Battersea volunteers to perform for The Queen in The Patron’s Lunch entertainment parade
Proud volunteers from Battersea Dogs & Cats Home will take part in the entertainment parade for Her Majesty The Queen and 10,000 guests at The Patron’s Lunch on Sunday 12 June. The Patron’s Lunch is a celebration of The Queen’s patronage of over 600 charities and organisations – including Battersea – on the occasion of her 90th birthday.
The historic event falls on the last day of National Volunteers’ Week, which has been stretched out across 1–12 June this year for the occasion. Rob Carter from Ringwood, Hampshire, an Events and Community Engagement volunteer at the Home’s Old Windsor centre, Berkshire, is one of approximately 20 volunteers and staff members taking part in the parade. Rob explains why he jumped at the opportunity: “Three years ago I was volunteering at Battersea, London, at a ‘Kitten Shower’ event. My role was to look after the Royal Kittens – it was just before the birth of Prince George and the kittens were named based on potential Royal baby names. At the end of the day there was just one kitten that had not found a home, a black kitten named George. He had been found in Hackney – where I was born – and my wife is a very strong royalist so it was only right that George should live with us. We have since adopted two more cats from Battersea named William and Kate.”
Nathalie Ingham from Putney, London, a Senior Canine Behaviourist at the charity, is one of the staff members volunteering in the parade. She was proud to meet The Queen during her visit to Battersea in March 2015 and has another Royal connection through her role at the Home. “Battersea rehomed a gorgeous Labrador named Shadow to Prince and Princess Michael of Kent in 2008. He settled in well but had some minor behaviour issues and so I visited Kensington Palace to help train him. The cheeky boy had been pinching the staff's high heels from under their desks and needed his recall improving as he had been a little playful around the grounds!” Rob and Nathalie will be joined by 1,500 volunteers representing each of the 600 charities and organisations. With an audience including HM The Queen, The Duke of Edinburgh, and Their Royal Highnesses, The Duke of Cambridge and Prince Harry, they are taking up a once in a life opportunity.
The Queen became Battersea’s Patron on 18 May 1956 and has visited the Home three times. In March 2015, accompanied by The Duke of Edinburgh, The Queen visited Battersea’s London centre to open the new state-of-the art Mary Tealby kennels and was introduced to Corgi Beama, an appropriate resident at the time.
Members of the public can watch the entertainment parade and the day’s Royal proceedings either live on BBC One or via live screenings in nearby St James’s Park or Green Park. Fans may also wish to purchase a commemorative HM Queen Elizabeth II 90th Birthday Charity Medal and can select to donate profits from the sale to Battersea Dogs & Cats Home.
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Notes to editors
- Established in 1860, Battersea Dogs & Cats Home aims never to turn away a dog or cat in need of our help, caring for them until their owners or loving new homes can be found, no matter how long it takes. We are champions for, and supporters of, vulnerable dogs and cats, determined to create lasting changes for animals in our society.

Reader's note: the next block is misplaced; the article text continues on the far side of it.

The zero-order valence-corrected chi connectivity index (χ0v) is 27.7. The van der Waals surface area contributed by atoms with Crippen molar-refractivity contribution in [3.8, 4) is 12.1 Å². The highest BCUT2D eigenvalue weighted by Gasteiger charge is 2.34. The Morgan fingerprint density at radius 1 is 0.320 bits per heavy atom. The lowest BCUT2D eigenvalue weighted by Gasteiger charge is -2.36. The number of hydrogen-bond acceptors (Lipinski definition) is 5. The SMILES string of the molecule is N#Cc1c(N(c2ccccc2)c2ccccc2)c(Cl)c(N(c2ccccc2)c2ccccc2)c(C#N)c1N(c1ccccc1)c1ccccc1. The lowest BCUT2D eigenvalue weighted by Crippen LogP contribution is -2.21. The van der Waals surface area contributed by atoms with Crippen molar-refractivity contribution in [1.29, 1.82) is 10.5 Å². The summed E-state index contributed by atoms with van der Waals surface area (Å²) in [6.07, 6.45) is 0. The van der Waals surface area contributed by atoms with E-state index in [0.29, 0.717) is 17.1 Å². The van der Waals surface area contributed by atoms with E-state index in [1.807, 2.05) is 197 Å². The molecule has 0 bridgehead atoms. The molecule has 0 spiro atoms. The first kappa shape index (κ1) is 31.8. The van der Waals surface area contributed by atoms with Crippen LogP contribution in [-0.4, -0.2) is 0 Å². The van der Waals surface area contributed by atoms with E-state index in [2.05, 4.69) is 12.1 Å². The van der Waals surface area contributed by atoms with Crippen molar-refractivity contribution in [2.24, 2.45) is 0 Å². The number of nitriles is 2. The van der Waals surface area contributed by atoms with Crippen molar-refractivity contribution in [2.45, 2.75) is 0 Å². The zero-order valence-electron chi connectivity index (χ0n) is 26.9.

- The Queen visited Battersea Old Windsor in April 1986 to open the Bell Mead Kennels.
- The Queen first visited Battersea London in February 1991, and visited for a second time on Tuesday 17 March 2015, accompanied by The Duke of Edinburgh, to open the new state-of-the art Mary Tealby kennels.
- Mary Tealby was a pioneer of animal welfare and rescue when she set up Battersea, then called Temporary Home for Lost & Starving Dogs, in 1860.
- The Royal Family has been closely connected with Battersea for well over a century:
- The Prince of Wales, the future Edward VII, became the first Royal guest when he visited the Home in 1879 and five years later his youngest brother, the Duke of Albany, was the first member of the Royal Family to rehome a Battersea dog, a Fox Terrier.
- Queen Victoria was also a Royal Patron of the Home. On 16 December 1885, HM The Queen sent £10 to the Home, and promised a yearly subscription to that amount. Shortly afterwards she was invited to become the first Royal Patron of a dogs’ home, and eagerly accepted.
- In addition to HM The Queen serving as our patron for 60 years, HRH Prince Michael of Kent is Battersea’s President.
- Prince Michael himself is the proud owner of a Battersea dog, a handsome black Labrador named Shadow. And HRH The Duchess of Cornwall has rehomed two dogs from Battersea – Jack Russell Terriers Bluebell and Beth.
- Battersea cared for over 8000 (8,421) animals including nearly 5000 (4,868) dogs and over 3000 (3,553) cats in 2015.
- On average 13 dogs and 9 cats arrive at our three centres every day.
- Battersea cares for an average of 260 dogs and 220 cats across its three centres at any one time.
- There is no time limit on how long an animal can stay at the charity but the average stay for a dog is 30 days and 22 days for a cat.
- We have over 1200 volunteers. In 2015 volunteers dedicated over 73,000 hours to Battersea.
- Battersea Dogs & Cats Home receives no central government funding towards the care of its dogs and cats and relies on the generosity and support of the public to help care for lost and abandoned dogs & cats.